Relocating with Children from Puerto Rico
Since Hurricanes Irma and Maria, our offices have been inundated with calls asking about relocating children from the island. (We have received calls from: Orlando, Miami, Chicago, New York, Boston, Phoenix to name a few). The most common cases involve a parent who has custody in Puerto Rico and wants to move to another location in the continental U.S. with his/her kids, or a parent who doesn’t want the children to move.
For relocation purposes, the first thing that can be done is talk to the other parent to see if he or she agrees to move the child. If the person agrees to a relocation, that makes things a bit simpler, because the process will not be as contentious and it can move quickly. In some cases if both parents agree, they can sign a sworn notarized document incorporating their agreed terms, and depending on the parent’s wishes and agreements, they can then file a joint motion for relocation in a court in Puerto Rico and incorporate the agreement in the filed motion. It is important to note the following: If at any time, the parties have been in court to determine child custody or visitation, or as it’s known in Puerto Rico, “custodia física o legal y relaciones paterno filiales,” the relocating parent must file for leave or permission from a court, to relocate and leave the island with the children. Many people think with the other parent’s permission they can freely relocate. That is not the truth. The relocating parent must get permission from the court or risk alienating the court and being subject to a contempt proceeding for failing to secure the court’s permission.
If the parents can’t come to an agreement, then a motion for relocation must be filed without the consent of the other parent, so it will be scheduled for a hearing at the courts earliest convenience. In order to succeed, the parent requesting relocation from Puerto Rico, must prove that there are emergency factors at play that are putting the minor child in danger and that temporary relocation is in the child’s best interest. The motion must be accompanied with a lot of evidence of the child’s current living conditions and how they would change for the better in the new location. It is common for courts to request a home study to make sure that the child will be safe in the new location and that it is a good environment for the child. This study is done by a social worker in the new state, and it can take a long time if it is requested via interagency procedures. In order to avoid this, the parent looking for relocation from Puerto Rico, could pay for a private home study by an independent agency to expedite the process. The costs vary and they tend to be expensive. However, the private home study accelerates the process greatly.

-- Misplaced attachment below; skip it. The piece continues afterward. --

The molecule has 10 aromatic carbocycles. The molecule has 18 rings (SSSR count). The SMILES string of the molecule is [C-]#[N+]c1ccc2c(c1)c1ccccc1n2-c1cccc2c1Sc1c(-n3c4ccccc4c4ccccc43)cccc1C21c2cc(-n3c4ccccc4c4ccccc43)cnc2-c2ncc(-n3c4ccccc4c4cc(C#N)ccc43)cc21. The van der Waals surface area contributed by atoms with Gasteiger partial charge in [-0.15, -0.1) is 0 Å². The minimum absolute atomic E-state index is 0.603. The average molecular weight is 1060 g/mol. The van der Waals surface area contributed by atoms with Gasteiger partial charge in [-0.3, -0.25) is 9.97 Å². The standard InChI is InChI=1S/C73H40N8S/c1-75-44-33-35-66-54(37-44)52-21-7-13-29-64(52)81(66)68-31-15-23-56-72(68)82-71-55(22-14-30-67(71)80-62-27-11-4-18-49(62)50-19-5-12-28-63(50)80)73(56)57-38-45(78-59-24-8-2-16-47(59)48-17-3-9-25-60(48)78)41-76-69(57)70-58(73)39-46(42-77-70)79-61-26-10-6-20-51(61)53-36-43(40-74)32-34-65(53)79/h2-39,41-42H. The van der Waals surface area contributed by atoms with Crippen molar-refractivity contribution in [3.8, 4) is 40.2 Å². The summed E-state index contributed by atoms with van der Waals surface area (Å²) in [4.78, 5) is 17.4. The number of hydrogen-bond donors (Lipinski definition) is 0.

It is important to note that usually courts in Puerto Rico take longer than in other states given the volume of cases and the complexity of the Puerto Rico legal system, but now with so many cases on the docket after the hurricane it can take even longer. So it is important to understand and exercise restraint and patience.
At the end of the process, the courts will either grant or deny the relocation. Remember that it is required to request the relocation. If parents unilaterally remove the children without the court’s consent, they run the risk of being sanctioned by the court, being cast in a bad light, and possibly loose time with the child or children. That is why it is so important to go through the proper channels in order to secure a proper relocation from Puerto Rico. As stated above, even in the case of parents who are in agreement with the relocation, the court should be informed of the current status as soon as possible.
Our Puerto Rico child custody lawyers are ready to assist you and answer your questions. Please make a consultation by calling 1-800-541-4542 now for more information on how to start the process.